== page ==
French intellectual and philosopher, Bernard-Henri Lévy (commonly referred to as “BHL”), has an odd propensity for appearing alongside western proxy fighters in war zones. And new reports now place him on the ground amid the conflict in Ukraine.
The day after the February 24 launch of Russia’s attack on Ukraine, France 2, the main state-owned television network, hosted a debate featuring, on one side, former prime minister Dominique de Villepin, perhaps best known worldwide for his role during the run up to the Iraq war in 2003. Back then, he served as the foreign minister and represented France’s opposition to the American efforts under then president Jacques Chirac at the United Nations Security Council.
After then US Secretary of State Colin Powell made his now infamous speech imploring the international community to back an invasion of Iraq to prevent Saddam Hussein’s use of weapons of mass destruction, De Villepin argued in favor of inspections.
“Given this context, the use of force is not justified at this time. There is an alternative to war: Disarming Iraq via inspections. Moreover, premature recourse to the military option would be fraught with risks,” he said.
History has now proven him correct in his assessment.
De Villepin’s call for prudence and avoidance of military escalation in Ukraine was loaded with historical lessons learned. “Military interventions never yield the expected results,” recalled the former French prime minister. “History has taught us this in Libya, Iraq and the Sahel.”
On the other side of the France 2 debate table was BHL, who has a rather interesting relationship to some of the conflicts evoked by De Villepin. “[Russian President Vladimir Putin] launched this crazy war, without reason, against a people who had done nothing to him,” replied the philosopher.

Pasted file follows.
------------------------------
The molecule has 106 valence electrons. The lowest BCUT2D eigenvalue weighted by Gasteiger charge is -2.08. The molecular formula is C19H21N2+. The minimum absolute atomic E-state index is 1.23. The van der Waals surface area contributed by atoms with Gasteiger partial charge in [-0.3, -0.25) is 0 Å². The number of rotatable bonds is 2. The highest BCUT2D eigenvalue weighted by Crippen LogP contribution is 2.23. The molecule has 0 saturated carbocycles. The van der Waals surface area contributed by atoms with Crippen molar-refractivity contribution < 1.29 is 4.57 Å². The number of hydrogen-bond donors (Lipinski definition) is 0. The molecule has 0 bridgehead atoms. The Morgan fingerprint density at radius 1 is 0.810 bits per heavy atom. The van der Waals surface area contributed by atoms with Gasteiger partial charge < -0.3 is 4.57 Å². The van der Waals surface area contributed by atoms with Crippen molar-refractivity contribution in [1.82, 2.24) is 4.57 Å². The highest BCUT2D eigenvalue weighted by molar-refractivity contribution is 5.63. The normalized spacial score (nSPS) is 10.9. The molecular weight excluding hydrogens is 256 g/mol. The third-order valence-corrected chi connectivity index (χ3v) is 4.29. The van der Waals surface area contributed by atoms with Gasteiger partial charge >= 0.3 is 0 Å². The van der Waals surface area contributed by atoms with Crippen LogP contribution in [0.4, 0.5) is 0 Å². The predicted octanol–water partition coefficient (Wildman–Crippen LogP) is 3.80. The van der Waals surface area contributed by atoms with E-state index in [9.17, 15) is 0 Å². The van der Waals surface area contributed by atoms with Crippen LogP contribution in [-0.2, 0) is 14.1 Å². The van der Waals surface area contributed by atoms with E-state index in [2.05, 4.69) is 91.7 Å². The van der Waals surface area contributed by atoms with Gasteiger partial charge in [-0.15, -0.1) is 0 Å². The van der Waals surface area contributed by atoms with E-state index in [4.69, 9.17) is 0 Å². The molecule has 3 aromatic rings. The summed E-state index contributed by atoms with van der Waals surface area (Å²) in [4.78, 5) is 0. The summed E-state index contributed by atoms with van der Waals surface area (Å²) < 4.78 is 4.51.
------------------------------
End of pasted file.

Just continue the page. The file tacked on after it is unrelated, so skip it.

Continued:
It seems that in BHL’s world, wars start like magic with a need to protect completely innocent parties that just happen to be on NATO’s side, and not because of covert shenanigans that predate them — something that BHL should certainly know about.
During the NATO-backed war in Yugoslavia — the war in Europe that those commenting on the current situation in Ukraine seem to forget — BHL, who just happened to be hanging out in the region, overtly backed the NATO proxy, then Bosnian president Alija Izetbegović, who, his opponents believed, was a Muslim fundmentalist. Izetbegović was allegedly used by western forces to helm Islamist fighters against Serbia and ultimately carve out a zone of influence and military control in the Balkans. Later, in a 2019 tweet, BHL referred to the al-Qaeda-linked Izetbegović as “one of the great, luminous figures of the 20th century.”